It’s been bitter cold these past few weeks. Bitter cold. The “this makes me not want to ever go outside” kind of cold. Temperatures in the low teens every day, sometimes dropping into the frigid single digits. It’s all I can do to make it from the door to my car that is parked in the garage. I’m just glad there is never a significant windchill here in Utah.
The severity of the cold triggered a distant memory that I had all but forgotten. It was one of those moments in life when you sit back and think, “Thank God that I’m blessed with what I have.”
In March of 2008 we were driving back from a family vacation and we made our way through scenic Wyoming. It was getting pretty late and after fighting with some severely tired eyes we decided that it would be a good time to stop at a motel for the night. We found some cheap, musty hotel just off the freeway and I ran inside to book the room. The freezing air whipped all around me as I jumped back in the car with room key in hand. We found our parking spot and I jumped out to unload the kids and the necessary bags for our quick night’s stay.
I opened the back door of the car and lifted up my 4 year-old boy who was fast asleep. We had to climb some stairs to get to our room, and their were lots of bags to haul in, so I needed him to stand up and walk by himself. When I placed him on the ground he stumbled drowsily and the howling wind left him even stunned and confused. He began to cry because of the unbearable cold, and feared going up the tall staircase all by himself.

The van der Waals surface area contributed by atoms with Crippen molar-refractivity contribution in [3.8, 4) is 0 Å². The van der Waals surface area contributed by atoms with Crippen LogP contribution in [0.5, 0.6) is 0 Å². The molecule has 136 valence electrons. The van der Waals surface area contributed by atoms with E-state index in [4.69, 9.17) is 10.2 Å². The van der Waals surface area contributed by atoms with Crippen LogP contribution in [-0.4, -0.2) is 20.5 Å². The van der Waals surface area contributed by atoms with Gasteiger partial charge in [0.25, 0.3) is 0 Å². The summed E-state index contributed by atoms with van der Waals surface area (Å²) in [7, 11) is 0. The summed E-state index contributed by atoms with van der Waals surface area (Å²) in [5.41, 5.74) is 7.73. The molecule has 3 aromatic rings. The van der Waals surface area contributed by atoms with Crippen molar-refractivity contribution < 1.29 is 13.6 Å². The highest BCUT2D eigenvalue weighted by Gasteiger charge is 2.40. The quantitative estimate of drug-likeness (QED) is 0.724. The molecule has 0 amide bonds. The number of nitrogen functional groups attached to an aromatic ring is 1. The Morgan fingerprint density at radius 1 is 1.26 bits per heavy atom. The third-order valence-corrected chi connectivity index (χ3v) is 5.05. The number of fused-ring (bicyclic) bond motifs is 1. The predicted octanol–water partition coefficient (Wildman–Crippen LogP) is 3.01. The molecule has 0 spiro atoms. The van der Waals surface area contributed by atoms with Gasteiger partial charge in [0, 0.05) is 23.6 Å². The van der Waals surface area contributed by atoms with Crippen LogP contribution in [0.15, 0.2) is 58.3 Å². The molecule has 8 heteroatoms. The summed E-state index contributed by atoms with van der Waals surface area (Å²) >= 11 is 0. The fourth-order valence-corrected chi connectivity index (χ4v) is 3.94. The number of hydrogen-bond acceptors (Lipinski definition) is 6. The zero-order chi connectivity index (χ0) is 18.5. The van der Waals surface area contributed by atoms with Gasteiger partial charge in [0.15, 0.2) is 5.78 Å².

As I bent over to put his coat on, I felt an overwhelming sense of gratitude that I had a coat for him to wear. In a way like never before, my heart literally filled with a powerful emotion of gratitude as God made an impression on me by communicating, “You are blessed”. I caught a small glimpse of what it must have been like to take my poor children and travel with them across the plains in the severest and most dire conditions as did the early pioneers* and settlers. I had something they didn’t, I had the luxury of putting a coat on my child, and a nice pair of shoes. Most importantly, I could tell my little boy with certainty that he would shortly be in a warm place.
Can you imagine the heartache and pain of having your children exposed to the harsh and frigid elements and not being able to do anything about it? Not being able to place a warm jacket on them, or bring them into a nice cozy home warmed by a nice modern heating system? Those dear pioneers who lost children due to exposure – my mind and heart can’t even comprehend it.
God bless all those who are out in the cold. God bless all those children who need a blanket, a nice meal, and the assurance that they will soon be somewhere warm. I’m thankful that my children have all this and more.
*Interestingly enough, one of the earlier pioneer companies had set up camp very near to this spot in Wyoming where we were, and more than 200 people died from starvation and cold in the fall of 1856.